The Black in Design Conference is a biennial event that focuses on uncovering the complex dialogues related to the intersection of design and black identity. Hosted at the Graduate School of Design at Harvard University by the African American Student Union (AASU), the conference highlighted the works of emerging and seasoned design professionals, activists, artists, and educators whose common goals challenge Eurocentric methods of design, education, and engagement to create spaces and places for all people. The 2017 conference, entitled “Designing Resistance, Building Coalitions,” specifically focused on design as a social justice and activism tool that promotes equity and equality in spaces around the country that oppress or erase black and brown presence. For more information, visit the Black in Design website to watch the entire conference, and for the 2019 conference announcement.
The Historic American Landscapes Survey (HALS) was created in 2000 to promote documentation of our country’s dynamic historic landscapes. Much progress has been made in identifying cultural landscapes but more is needed to document these designed and vernacular places.
The 2018 HALS Challenge theme will be Memorialization, Commemorating the Great War. For the 9th annual HALS Challenge, we invite you to document a World War I memorial site to honor the centennial of the end of World War I, the war to end all wars. Not only were traditional monuments constructed across the country following the armistice, but “living memorials,” which honored the dead with schools, libraries, bridges, parks, and other public infrastructure, were designed to be both useful and symbolic at the same time.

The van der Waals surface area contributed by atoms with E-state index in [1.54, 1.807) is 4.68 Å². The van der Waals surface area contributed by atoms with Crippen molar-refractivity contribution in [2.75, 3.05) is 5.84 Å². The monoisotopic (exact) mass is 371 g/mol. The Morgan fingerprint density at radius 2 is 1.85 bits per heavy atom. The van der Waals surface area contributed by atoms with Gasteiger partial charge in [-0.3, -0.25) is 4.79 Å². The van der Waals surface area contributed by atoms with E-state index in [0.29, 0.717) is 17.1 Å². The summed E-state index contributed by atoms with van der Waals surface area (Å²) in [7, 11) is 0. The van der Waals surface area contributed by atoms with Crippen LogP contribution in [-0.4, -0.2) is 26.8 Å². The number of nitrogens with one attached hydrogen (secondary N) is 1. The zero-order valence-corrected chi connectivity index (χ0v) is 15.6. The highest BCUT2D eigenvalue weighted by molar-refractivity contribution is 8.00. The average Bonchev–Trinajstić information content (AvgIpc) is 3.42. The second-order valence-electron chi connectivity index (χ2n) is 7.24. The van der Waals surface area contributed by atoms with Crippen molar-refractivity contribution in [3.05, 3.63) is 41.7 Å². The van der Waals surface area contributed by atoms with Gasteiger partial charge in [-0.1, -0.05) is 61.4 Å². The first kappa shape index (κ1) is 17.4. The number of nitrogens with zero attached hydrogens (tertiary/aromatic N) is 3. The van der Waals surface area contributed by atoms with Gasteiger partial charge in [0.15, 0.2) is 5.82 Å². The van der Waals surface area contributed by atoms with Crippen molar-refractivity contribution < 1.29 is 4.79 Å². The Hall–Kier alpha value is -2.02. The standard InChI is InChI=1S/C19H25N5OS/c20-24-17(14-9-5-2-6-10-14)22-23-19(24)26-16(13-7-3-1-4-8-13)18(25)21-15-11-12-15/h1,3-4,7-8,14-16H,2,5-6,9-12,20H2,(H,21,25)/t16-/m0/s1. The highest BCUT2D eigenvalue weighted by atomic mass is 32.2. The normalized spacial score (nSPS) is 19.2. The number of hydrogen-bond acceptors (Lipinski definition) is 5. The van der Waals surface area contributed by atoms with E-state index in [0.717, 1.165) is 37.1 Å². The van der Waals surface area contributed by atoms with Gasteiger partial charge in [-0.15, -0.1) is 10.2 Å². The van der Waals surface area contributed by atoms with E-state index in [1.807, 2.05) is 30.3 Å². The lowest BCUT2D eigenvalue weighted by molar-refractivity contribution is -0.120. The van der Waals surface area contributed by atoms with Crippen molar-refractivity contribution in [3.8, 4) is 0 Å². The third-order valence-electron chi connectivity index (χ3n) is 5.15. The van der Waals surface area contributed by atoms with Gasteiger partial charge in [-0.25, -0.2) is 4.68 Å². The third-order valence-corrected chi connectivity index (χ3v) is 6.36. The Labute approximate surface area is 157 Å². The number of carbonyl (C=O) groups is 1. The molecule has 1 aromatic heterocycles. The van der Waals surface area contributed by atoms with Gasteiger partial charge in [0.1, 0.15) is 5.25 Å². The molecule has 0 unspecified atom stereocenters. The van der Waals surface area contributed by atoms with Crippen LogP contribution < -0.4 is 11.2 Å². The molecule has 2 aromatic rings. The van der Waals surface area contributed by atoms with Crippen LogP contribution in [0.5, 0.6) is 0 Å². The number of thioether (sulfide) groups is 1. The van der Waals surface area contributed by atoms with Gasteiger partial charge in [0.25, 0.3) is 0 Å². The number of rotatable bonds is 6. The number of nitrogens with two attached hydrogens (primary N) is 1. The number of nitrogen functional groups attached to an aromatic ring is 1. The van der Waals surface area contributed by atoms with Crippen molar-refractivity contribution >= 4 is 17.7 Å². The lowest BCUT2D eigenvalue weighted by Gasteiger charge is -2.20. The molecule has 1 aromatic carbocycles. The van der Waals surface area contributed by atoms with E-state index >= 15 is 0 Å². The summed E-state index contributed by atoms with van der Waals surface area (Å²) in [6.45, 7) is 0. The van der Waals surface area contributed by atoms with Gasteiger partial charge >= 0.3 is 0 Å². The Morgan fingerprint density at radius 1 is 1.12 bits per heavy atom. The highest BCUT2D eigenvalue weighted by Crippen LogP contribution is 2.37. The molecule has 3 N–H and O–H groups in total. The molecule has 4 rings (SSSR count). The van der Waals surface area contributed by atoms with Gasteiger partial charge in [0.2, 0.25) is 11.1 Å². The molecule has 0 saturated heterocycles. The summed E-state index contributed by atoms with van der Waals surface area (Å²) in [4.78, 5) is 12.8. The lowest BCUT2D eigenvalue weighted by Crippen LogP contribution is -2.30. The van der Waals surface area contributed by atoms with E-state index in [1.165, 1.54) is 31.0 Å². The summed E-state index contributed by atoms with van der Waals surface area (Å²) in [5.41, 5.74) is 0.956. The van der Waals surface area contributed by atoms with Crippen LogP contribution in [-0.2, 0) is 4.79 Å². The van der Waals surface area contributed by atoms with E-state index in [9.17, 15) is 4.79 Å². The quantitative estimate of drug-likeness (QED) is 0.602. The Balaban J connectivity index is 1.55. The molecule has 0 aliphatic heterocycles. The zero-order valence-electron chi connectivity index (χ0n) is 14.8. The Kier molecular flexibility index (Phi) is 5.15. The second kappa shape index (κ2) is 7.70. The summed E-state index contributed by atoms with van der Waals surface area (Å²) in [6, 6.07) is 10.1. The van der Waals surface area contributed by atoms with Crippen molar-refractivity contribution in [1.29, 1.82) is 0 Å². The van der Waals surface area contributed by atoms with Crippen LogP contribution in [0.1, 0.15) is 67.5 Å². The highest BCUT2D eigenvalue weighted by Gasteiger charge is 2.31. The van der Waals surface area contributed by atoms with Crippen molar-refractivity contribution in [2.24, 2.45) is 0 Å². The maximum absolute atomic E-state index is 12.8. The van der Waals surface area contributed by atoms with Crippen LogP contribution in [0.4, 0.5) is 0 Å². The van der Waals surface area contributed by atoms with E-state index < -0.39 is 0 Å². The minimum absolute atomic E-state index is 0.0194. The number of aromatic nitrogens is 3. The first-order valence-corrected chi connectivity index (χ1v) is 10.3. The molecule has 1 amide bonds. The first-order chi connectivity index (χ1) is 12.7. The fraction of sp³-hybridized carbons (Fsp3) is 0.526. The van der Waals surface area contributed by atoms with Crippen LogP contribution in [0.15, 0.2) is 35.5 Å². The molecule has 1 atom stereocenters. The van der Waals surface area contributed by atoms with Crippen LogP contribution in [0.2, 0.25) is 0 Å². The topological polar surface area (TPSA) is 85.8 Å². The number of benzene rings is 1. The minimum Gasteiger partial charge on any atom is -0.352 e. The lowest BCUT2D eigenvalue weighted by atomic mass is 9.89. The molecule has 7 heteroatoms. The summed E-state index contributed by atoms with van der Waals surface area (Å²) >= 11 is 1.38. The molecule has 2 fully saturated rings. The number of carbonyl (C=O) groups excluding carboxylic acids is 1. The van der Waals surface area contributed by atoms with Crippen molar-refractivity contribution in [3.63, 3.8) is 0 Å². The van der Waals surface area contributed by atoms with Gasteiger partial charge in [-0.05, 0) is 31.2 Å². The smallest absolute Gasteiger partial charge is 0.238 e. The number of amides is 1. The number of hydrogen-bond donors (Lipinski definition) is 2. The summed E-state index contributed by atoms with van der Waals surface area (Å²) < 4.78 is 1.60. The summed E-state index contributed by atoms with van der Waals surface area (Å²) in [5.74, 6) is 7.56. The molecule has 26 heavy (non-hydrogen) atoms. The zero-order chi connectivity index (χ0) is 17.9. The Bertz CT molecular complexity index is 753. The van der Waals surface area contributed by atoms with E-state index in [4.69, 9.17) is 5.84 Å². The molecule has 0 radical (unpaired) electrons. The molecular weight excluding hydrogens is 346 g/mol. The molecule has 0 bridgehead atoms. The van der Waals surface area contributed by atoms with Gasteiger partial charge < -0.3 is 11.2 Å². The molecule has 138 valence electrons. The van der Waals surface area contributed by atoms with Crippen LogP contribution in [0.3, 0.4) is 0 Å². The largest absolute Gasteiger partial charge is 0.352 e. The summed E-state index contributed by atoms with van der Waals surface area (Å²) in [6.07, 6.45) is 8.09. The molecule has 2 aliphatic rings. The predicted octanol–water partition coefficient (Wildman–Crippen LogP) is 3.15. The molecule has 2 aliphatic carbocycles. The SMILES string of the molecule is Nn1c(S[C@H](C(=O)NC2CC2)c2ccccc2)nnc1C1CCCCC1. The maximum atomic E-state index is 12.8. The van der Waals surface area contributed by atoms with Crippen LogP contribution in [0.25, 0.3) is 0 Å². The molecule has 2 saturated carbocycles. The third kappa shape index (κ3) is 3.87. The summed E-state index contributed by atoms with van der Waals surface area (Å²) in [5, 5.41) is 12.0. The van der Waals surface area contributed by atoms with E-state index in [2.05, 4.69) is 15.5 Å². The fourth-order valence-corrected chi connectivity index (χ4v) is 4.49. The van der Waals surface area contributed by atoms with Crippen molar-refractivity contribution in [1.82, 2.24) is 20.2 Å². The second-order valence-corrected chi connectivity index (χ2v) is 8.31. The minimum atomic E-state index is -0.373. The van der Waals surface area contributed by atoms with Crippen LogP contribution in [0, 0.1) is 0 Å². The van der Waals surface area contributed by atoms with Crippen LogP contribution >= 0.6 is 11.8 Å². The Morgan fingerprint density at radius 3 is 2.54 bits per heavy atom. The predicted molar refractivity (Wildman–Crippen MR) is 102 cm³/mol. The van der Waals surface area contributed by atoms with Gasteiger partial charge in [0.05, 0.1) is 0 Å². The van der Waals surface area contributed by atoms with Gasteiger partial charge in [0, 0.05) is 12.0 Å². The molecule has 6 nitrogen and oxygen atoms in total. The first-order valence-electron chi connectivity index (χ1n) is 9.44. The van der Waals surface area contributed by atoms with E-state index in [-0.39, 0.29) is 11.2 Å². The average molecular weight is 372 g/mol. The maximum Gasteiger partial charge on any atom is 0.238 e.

Perhaps you know of another monument, park, or public institution that is unrecognized. These sites are in all areas of the country, often hidden in plain sight. We challenge you to find them and document them.
ASLA is now accepting proposals for the 2018 Annual Meeting and EXPO education program, taking place October 19-22, 2018 in Philadelphia. If you are interested in presenting and sharing your knowledge with the landscape architecture profession, we encourage you to submit a proposal through our online submission site.
The goal of the annual meeting education program is to provide professional development opportunities which address the diversity of practice types in the profession. Help to ensure your voice is heard and your practice area is represented by submitting a proposal!